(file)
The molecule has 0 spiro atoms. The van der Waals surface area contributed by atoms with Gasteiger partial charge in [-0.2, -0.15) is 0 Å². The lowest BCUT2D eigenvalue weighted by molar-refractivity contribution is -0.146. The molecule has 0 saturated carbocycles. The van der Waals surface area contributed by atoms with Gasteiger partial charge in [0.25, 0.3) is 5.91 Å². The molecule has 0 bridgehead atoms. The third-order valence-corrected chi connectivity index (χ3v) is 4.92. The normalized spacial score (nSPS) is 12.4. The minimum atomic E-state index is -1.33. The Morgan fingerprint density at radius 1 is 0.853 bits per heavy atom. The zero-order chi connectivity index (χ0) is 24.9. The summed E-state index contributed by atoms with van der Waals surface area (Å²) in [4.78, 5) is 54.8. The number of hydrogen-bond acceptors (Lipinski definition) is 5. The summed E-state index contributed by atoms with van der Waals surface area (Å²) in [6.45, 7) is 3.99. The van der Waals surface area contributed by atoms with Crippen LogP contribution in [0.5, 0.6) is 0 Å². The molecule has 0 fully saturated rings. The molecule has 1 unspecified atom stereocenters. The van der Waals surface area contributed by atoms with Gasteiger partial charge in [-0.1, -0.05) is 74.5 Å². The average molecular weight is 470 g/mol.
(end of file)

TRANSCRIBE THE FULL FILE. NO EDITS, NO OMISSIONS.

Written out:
The molecule has 0 spiro atoms. The van der Waals surface area contributed by atoms with Gasteiger partial charge in [-0.2, -0.15) is 0 Å². The lowest BCUT2D eigenvalue weighted by molar-refractivity contribution is -0.146. The molecule has 0 saturated carbocycles. The van der Waals surface area contributed by atoms with Gasteiger partial charge in [0.25, 0.3) is 5.91 Å². The molecule has 0 bridgehead atoms. The third-order valence-corrected chi connectivity index (χ3v) is 4.92. The normalized spacial score (nSPS) is 12.4. The minimum atomic E-state index is -1.33. The Morgan fingerprint density at radius 1 is 0.853 bits per heavy atom. The zero-order chi connectivity index (χ0) is 24.9. The summed E-state index contributed by atoms with van der Waals surface area (Å²) in [4.78, 5) is 54.8. The number of hydrogen-bond acceptors (Lipinski definition) is 5. The summed E-state index contributed by atoms with van der Waals surface area (Å²) in [6.45, 7) is 3.99. The van der Waals surface area contributed by atoms with Crippen LogP contribution in [0.5, 0.6) is 0 Å². The molecule has 0 fully saturated rings. The molecule has 1 unspecified atom stereocenters. The van der Waals surface area contributed by atoms with Gasteiger partial charge in [-0.1, -0.05) is 74.5 Å². The average molecular weight is 470 g/mol.